Within seven weeks the experience I knew to be real was transferred to my mother's new location. Now everyone locally was telling me to cut links and get out of the connection, to rent privately and save my own situation. Actually I wanted some sense of justice, and to reverse and restore what had been done against me. I've come to see that this was a mistake, but the strategy was to sit and wait, and it seemed to be working for a while.

It was a mistaken approach because the Transient Ischaemic Attacks (TIAs) just go on and on. The idea was my mother would fall out with them, and return, and restore, and I'd be the wiser. It doesn't work like that. However, I made a tentative visit to where my mother now lived, and demanded some one to one space with her to talk about the situation. My mother then wished it all hadn't been done as it was (and in a sense, for someone who never apologised for anything, that was enough). However, the second visit I made proved to be more awkward, because I wanted to say what I had done and how I had been treated. Too much perhaps and I left frustrated and surrounded by suspicious people. However, I started giving advice from experience, and then came the breakthrough of a visit back here. My sister and niece were able to experience"respite", though at first that was not one of my motivations. They'd made the bed and they could lie in it.

On one visit she was convinced she was not in New Holland, and we were both in the wrong house. I had to resist. At night my mother stood in the upstairs hallway staring. I could see that she was trying to work out why it was the wrong place and yet wasn't. When calmed enough in the daylight next day and a bit more 'normal' I did take her on a round car trip via various villages and back that proved we were in the right house and village - which my mother laughed off.

About a year ago my mother came here for what was to be the last time and I couldn't handle her at all. She was up different times of day and night, that half of our house was occupied by neighbours who were evil (when next door had become vacant: they had been awful neighbours), that she was lost on a number of occasions, or moved about the landing on her bottom, and her clothes were put on in the wrong order, and conversations ended up having a logic of their own. First days good became later days bad: that she wanted to go home when people were about to take a few days away (the conversation on the telephone proved she had to stay longer - and as soon as it was over she immediately said about going back there and then). When the time came to return, she wouldn't go and it just ended in the frustration of arguing - and the guilt of arguing with someone with dementia is all consuming.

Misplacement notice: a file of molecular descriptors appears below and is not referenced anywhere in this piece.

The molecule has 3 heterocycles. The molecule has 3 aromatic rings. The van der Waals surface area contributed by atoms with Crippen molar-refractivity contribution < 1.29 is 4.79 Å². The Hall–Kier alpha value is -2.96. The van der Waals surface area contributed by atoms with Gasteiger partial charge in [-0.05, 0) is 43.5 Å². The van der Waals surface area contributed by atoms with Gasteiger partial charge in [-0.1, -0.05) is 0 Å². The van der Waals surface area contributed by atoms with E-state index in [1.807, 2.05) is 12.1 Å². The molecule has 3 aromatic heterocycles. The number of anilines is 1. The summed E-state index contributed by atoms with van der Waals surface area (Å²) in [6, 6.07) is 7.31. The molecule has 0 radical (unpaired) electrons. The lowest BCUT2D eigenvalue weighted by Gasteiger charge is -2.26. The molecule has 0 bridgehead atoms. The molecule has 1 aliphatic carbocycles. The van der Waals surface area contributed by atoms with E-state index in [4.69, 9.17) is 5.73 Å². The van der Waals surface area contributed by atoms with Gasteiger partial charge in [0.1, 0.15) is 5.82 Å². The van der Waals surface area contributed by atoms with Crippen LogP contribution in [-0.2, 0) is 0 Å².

So here we are and she has now proved too much even for constant and almost systematic oversight. She is frequently very aggressive and can deny what has been going on. She spent a week in bed and said it never happened. Self-neglect, lack of basics, has worsened. More than this, she is wearing people out who are not exactly in the best of their own health. Thus I have spoken to my niece today and counselled that enough is enough, time is up: she cannot come back to a situation where they cannot cope any longer. The drug treatment has started, so has hospitalisation: what this means is something like personality removal (I think - but it is distorted anyway) and diminishment as part of necessary handling. Maybe it sweetens and removes the aggression: my mother has already had a bath and shower she simply would not take for her own relatives. Everyone is gobsmacked. Yes, she stopped having baths even when with me, and these persuaded self-washdowns were inadequate (social services said otherwise).